SANTIAGO—The student occupiers of Universidad de Chile’s main campus building turned the building over to university control around noon Wednesday, ending 26 days of occupation. The occupation, or “toma,” which began when a group of about 30 students entered the building early on Aug. 16, marked the climax of a series of student strikes and demonstrations demanding drastic reform of Chile’s education system. The decision to vacate the facility follows a vote Friday at a special meeting of the Federation of Students of Universidad de Chile (FECH), and comes in the wake of increased calls by various university organizations to end the occupation many considered unproductive.

During the first days of the occupation, FECH president Gabriel Boric expressed his hope that it would spark a student movement on the scale of last year’s “Chilean Winter.” “Today (Universidad de) Chile, tomorrow all the other universities,” Boric said. A recent ebb in student protest, however, combined with a continued lack of cooperation from the ruling administration of Sebastián Piñera administration, had led members of the university community to demand a change in tactics.

“(The occupation) puts a property at risk that forms an important part of the cultural heritage of the country, constitutes an act that divides our university community and has become an inadequate strategy,” the University Senate of Universidad de Chile said in an open letter, published on Sep. 6, in support of Pérez’s previous criticism of the toma. In an statement to La Segunda on Wednesday, Pérez sought to establish a campus consensus regarding the matter, stating that the lifting of the occupation “respects the decision of the majority of the university community that occupation is not the most appropriate means to achieve the educational demands that we all share.”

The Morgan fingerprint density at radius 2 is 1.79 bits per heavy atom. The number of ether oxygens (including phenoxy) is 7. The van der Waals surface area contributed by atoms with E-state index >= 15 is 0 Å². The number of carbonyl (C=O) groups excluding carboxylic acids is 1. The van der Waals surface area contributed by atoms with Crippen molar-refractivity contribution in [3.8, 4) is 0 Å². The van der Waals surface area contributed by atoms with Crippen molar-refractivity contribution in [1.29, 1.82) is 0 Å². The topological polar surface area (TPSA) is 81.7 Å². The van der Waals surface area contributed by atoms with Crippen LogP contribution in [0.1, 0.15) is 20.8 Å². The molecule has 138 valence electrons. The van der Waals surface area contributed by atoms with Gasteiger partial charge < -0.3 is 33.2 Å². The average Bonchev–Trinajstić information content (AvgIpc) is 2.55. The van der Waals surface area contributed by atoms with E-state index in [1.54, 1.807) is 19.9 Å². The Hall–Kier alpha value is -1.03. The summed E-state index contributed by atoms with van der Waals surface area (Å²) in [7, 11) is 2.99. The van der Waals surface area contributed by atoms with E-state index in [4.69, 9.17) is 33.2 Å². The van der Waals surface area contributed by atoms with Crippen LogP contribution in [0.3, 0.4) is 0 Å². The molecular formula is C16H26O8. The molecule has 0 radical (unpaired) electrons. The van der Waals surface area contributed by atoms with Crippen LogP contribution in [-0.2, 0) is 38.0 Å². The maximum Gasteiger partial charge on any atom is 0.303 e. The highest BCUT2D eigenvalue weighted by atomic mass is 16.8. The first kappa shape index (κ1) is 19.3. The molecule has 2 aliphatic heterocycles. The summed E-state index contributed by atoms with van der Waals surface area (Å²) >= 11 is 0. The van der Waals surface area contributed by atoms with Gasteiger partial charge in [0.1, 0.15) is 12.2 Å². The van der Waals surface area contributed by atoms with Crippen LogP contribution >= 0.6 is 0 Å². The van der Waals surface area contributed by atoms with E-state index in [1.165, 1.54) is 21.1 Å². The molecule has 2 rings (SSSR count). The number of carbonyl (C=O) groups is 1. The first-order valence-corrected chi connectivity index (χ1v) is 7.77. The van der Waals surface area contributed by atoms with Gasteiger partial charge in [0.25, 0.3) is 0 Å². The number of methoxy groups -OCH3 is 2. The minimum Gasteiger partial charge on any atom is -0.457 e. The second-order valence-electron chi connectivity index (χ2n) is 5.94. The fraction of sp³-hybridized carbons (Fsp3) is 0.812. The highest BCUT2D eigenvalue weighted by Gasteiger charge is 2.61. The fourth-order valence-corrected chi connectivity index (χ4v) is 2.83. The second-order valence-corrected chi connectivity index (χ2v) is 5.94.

While some may consider the end of the occupation to be a clear setback to the Chilean student movement, the FECH at least has attempted to put a positive spin on it, emphasizing the continued use of the space as a center for student advocacy.

“(The central campus) will enter a new stage of mobilization, because we believe that the forms of mobilization need to serve the political objectives and ours is to deepen the debate about public education,” Boric told Radio Universidad de Chile. “This means we need to have a dialogue between academics, officials and students about what the new state of the central campus is going to be.” The following day, protests were staged in various neighborhoods around Santiago. A march culminating in a rally at the until-recently occupied central campus building was also tentatively planned for Friday.

September 21, 2012